Besides the supplies that nature provided, the Maroons needed guns, and they had precious few, so they took some from dead British soldiers, stole some, and traded for some. The Maroons were very successful at raiding the British plantations, coming in out of the mist and taking whatever they needed, food, arms, or slave women the Maroons were so successful in capturing slave women that by 1730, the number of women and children in Nanny Town and Guy’s Town exceeded the number of men. In their dealings with the British troops, nature also played a huge role in the success of the Maroon warriors.
The Maroons developed camouflage and ambush techniques that took many an unwary British soldier’s life this was known as guerrilla warfare tactic. The Maroons would also camouflage themselves, bushing up was the term they used, to make them impossible to spot against the trees and plants that surrounded them. The Maroons would also bathe in a mountain stream, scrubbing their bodies with the leaves of a certain plant that gave them a fresh lemon scent. Then they would lie in wait in the brush that emitted the same odor, camouflaging their scent.
So good were the Maroons at camouflage that legends grew about them. It was said that the Maroons had the ability to appear and disappear at will, to stand so still in the evergreen that a party of soldiers could walk right past them and not see them. When they raided plantations it was said that the guard dogs could not even detect their approach. So successful were they that they could not be found by Carib Indian scouts (brought in from the Mosquito Coast of Honduras) and Cuban slave hunters who were recruited by the British to find the Maroons.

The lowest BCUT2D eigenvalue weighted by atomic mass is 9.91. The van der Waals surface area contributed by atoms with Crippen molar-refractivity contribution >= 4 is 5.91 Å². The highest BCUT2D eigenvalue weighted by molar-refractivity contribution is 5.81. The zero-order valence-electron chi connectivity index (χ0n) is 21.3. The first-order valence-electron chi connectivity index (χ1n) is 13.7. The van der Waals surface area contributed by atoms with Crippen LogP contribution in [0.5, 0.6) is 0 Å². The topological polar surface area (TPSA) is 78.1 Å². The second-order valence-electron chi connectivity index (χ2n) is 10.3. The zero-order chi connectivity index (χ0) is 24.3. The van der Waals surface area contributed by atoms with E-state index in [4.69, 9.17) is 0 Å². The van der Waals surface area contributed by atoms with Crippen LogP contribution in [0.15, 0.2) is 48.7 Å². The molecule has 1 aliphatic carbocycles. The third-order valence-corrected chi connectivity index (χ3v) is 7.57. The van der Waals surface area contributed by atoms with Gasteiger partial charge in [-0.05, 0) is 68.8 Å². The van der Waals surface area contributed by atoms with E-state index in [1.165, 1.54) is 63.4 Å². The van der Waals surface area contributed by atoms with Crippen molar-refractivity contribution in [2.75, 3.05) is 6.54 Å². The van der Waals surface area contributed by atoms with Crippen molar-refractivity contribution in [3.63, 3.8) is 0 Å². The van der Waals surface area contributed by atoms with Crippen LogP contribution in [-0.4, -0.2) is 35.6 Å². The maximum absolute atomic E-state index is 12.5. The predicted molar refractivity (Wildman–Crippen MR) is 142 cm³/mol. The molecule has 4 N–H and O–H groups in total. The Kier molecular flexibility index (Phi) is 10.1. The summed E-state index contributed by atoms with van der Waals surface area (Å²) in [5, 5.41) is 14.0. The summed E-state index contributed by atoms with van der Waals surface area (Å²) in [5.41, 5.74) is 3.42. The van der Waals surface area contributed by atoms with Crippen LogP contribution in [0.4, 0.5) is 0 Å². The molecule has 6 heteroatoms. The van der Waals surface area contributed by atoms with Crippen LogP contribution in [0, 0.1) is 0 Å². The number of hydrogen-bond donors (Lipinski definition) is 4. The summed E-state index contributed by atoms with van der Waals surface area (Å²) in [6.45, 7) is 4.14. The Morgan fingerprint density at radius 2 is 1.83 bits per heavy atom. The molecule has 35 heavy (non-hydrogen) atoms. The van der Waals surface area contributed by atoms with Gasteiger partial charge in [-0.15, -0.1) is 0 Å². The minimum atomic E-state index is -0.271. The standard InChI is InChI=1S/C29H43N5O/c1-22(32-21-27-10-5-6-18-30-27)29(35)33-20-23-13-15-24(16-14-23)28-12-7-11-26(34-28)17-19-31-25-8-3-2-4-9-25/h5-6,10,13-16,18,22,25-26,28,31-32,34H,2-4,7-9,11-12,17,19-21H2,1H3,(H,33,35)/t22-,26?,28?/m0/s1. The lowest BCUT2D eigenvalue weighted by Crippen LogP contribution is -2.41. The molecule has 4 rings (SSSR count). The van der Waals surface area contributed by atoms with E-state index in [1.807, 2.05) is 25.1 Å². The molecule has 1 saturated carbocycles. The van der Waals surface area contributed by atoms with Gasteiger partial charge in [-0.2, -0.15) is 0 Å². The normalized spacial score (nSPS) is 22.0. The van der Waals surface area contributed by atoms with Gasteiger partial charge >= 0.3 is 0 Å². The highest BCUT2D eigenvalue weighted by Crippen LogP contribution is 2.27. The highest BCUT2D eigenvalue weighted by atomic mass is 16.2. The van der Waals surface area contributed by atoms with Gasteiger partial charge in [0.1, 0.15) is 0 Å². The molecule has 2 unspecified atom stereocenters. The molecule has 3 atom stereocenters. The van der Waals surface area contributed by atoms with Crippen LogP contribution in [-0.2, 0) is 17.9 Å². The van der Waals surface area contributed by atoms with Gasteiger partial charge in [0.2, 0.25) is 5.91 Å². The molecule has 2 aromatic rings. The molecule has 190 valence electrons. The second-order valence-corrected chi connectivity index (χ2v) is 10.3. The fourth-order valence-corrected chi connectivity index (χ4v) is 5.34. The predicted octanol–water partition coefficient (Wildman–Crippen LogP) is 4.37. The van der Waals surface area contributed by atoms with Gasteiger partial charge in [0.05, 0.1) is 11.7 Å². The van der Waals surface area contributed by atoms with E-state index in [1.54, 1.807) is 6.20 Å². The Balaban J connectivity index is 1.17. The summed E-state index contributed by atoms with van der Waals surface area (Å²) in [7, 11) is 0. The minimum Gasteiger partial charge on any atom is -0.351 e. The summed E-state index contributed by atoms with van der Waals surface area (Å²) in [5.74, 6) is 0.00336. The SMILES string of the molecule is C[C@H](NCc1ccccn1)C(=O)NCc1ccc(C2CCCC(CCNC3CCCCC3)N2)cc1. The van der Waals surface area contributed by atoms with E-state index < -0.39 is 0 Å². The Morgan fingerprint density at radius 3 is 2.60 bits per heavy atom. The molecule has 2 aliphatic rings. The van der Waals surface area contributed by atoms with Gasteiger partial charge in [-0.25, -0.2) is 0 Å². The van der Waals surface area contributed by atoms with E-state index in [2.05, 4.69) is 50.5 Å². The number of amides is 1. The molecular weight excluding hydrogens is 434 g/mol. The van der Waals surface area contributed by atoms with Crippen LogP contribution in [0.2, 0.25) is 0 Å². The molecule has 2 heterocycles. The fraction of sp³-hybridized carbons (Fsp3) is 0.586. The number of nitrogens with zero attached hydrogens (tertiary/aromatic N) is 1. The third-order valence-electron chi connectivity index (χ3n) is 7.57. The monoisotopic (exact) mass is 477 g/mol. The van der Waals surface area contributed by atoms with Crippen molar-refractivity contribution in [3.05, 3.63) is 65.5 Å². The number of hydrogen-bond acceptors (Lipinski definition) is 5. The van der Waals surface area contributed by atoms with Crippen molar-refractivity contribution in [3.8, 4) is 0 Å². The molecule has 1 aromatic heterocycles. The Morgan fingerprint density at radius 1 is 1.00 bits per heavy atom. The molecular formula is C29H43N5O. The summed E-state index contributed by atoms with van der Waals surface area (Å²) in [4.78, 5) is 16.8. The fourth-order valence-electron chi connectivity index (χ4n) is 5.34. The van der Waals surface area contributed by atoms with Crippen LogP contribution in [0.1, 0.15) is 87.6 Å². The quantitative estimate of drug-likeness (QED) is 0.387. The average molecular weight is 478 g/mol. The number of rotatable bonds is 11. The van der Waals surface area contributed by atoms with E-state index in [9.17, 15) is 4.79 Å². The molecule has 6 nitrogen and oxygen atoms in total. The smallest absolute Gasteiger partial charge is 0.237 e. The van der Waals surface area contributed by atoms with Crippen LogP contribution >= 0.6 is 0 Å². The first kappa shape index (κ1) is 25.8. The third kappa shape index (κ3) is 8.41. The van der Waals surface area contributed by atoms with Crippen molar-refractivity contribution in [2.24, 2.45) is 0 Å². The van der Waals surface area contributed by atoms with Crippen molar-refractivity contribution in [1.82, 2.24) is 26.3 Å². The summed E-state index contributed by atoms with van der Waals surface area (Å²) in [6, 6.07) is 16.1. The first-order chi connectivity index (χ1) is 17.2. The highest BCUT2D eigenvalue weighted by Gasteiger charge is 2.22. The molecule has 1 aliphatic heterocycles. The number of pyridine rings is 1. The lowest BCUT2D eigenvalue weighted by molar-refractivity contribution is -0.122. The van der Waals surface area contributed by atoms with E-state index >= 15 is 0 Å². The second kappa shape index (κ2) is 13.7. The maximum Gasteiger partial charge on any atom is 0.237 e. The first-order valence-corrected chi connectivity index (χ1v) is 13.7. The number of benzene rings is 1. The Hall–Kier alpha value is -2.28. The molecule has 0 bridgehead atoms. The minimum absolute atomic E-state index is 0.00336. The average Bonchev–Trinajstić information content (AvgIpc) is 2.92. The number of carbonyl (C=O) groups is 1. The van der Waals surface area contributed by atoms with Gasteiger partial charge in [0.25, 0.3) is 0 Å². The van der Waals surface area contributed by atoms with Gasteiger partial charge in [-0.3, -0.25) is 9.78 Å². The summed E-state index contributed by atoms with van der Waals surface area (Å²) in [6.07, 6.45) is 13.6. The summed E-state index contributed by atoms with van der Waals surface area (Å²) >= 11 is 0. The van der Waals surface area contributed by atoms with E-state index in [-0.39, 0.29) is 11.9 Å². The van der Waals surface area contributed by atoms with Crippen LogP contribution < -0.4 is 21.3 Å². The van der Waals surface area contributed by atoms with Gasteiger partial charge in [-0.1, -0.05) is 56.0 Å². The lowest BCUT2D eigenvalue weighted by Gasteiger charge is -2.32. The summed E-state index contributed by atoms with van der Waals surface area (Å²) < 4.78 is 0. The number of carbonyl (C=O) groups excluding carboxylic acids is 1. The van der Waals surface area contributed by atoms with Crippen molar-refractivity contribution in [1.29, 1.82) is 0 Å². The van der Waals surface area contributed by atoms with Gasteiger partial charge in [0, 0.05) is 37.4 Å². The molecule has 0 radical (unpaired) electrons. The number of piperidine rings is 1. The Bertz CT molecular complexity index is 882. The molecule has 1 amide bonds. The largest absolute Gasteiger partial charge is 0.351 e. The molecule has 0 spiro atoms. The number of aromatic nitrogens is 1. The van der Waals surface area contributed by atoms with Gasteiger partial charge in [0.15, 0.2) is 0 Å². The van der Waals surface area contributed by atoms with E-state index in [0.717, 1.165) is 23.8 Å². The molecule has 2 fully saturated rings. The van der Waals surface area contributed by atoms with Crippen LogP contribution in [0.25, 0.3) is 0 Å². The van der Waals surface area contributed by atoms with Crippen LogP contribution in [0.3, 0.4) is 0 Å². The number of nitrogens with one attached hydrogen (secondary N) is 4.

So successful were the Maroons that the Trelawney Cockpit Country of Jamaica became the Land of Look Behind for the British always had to look behind their ranks for a sudden ambush. Maroon settlements or Maroon Towns as they were called, were constructed with security foremost. They were always set up in the mountains with the lower levels more easily accessible, and the upper levels almost inaccessible. Few if any British soldiers reached the upper levels.
All Maroon towns were well supplied with food, and if the Maroons had to flee, they would escape to another equally secure town that was also amply supplied with food. The Maroons would maintain contact with one another by mimicking animal sounds such as birdcalls. So precise were they in this that they studied seasonal and mating calls so that they would make no errors that could be detected by Carib Indian scouts, who were also bush experts. Maroons also used a drum and the abeng horn, for more long-distance communications which were totally incomprehensible to the British.
Maroon towns always had a commanding view of the neighboring countryside, and keen-eyed Maroon sentries who would signal by blowing on an abeng horn when search and raiding parties appeared headed in their direction. The abeng, made from a cow’s horn, was able to produce many different sounds, each with its own meaning and able to be heard from great distances. The abeng blowers could relay information such as troop strengths, type of armaments, direction of travel, and even which paths the troops were taking.
This gave the Maroons plenty of time to set up an ambush and before long British troops dreaded the sound of the abeng horn. The British used many methods of tracking and fighting the Maroons. As mentioned earlier, they imported Carib Indian scouts from the Mosquito Coast of Honduras, but these were eventually wiped out. The British also had a certain number of renegade Maroons, those who had surrendered and never really had the heart to fight the long fight.
The British also had a unit of slave soldiers called the Black Shots who were nearly as good as the Maroons in the woods. This resulted in the First Maroon War. In 1739-40 the British government in Jamaica came to an agreement with the Maroons. They were to remain in their five main towns Accompong, Trelawny Town, Moore Town, Scots Hall and Nanny Town, living under their own chief with a British supervisor. In exchange, they agreed not to harbour new runaway slaves, but rather to help catch them. They were paid a bounty for each returned slave